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Homework 2 - Static Web Page

Updated September 14, 2023 to use Flexbox responsive design instead of the grid model. See below.

Due: September 19, 2023 at 11pm


  • Hands-on experience with HTML and CSS
  • Understand responsive web design and apply it to improve the usability of the web page
  • Get ready to work on Sprint 2


For this assignment, we will work on a static web page. You may work alone or with another student in this course and you may share your code publicly on GitHub (after the homework due date).

Choose from one of the following options around which to design your website:

  • Create your personal website or web page (if you choose this option, you should do it individually)
    • You are encouraged to explore and experience with HTML to design your own page and layout.
  • Create a static page of a website of your choice (be creative!)
    • This could be a website around a shared hobby, a new business idea, etc!

Once you have chosen a topic, this assignment has four components:

  1. Create a static web page (HTML)
  2. Style a web page (CSS)
  3. Create a responsive view (CSS)
  4. Deploy and test your website

Note: This activity is meant to get you started with static web page. You are not required to have a complete, ready to publish web page.

Create a Static Web Page

  1. Design your web page — you are recommended to draw the UI without coding or implementation.
  2. Transform your drawing into an HTML file.
    • Create an HTML file ( .html not .htm ).
    • A few design decisions:
      • If you decide to use this HTML file as the main/first page of your site, save it as index.html.
      • Q: What exactly is index.html for?
  3. Include the following <meta> tags in the <head> section of this index.html.
     <!DOCTYPE html>
     <html lang="en">
             <meta charset="utf-8">
             <meta http-equiv="X-UA-Compatible" content="IE=edge">
             <meta name="viewport" content="width=device-width, initial-scale=1">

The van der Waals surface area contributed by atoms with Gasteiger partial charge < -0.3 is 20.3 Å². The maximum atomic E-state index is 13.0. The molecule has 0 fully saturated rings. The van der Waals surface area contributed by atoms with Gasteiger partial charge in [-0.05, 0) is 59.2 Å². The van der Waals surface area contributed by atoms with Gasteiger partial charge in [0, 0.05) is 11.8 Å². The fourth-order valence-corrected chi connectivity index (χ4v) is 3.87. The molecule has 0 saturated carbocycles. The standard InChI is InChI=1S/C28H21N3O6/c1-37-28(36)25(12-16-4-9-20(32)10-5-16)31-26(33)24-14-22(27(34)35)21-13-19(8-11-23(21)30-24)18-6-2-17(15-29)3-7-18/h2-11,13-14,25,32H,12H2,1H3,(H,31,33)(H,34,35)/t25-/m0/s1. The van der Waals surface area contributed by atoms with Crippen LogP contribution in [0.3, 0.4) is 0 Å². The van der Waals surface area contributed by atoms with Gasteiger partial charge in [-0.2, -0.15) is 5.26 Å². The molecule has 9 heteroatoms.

<meta name="author" content="define author of the page -- your name">
             <meta name="description" content="define a description of this page">
             <meta name="keywords" content="define keywords for search engines">        
  4. Inside the <head> element, Add <title> element containing the title of the page.
     <title>Your Title Here</title>
  5. Inside the <body> element, add at least the following elements:
    • <header> element to help semantically structure the web page.
      • Include a heading <h1> with the title or a strong heading.
      • A smaller subheading <h3> element containing tagline or some important phrase.
        • Note: observe how content in <h1> and <h3> are displayed by default.
      • A <nav> element to include and organize your navigation menu.
        • You should create 5 links to other pages in your navigation menu. For each link, you will be creating a minimal HTML page to maintain look-and-feel and navigation (and avoid HTTP 404 errors).
    • <section> element containing a group of content about your website.
      • An <h2> element containing a specific phrase about this web page/site.
      • A paragraph <p> giving a brief intro or few sentences about you or your web page.
      • Include an image using the <img ... /> tag with an alt alternate text attribute.
    • <section> element containing a group of 3 highlights about you or your site.
      • Each highlight will be a <section> element containing an image <img>, a highlight title <h4>, and a brief paragraph <p>.
      • Add an anchor <a> tag to link the content of the <h4> to another page in your site. This could be one of the other 5 pages linked in your navigation or another page.
      • Note: this is a design decision. How many highlights should be on this home page? Two — may leave too much space, four — may become crowded, three — seems about right. However, this depends on the content of your page. The most important factor is “balance.”
    • Add a <footer> element at the end of the page.
      • Include copyright information about your site inside a <small> element so that it will be rendered in small print.
      • Add the same navigation menu from the header to the footer. Q: Why should you provide navigation at the top and bottom of the page?
  6. For each of the links in your navigation (and highlights) above, create HTML pages (i.e., contact.html).
    • Include a similar <head> to your index.html page, with updated title for the current page.
    • Copy the <nav> section from index.html to each of these pages so that each may link back to the home page.

Style your Web Page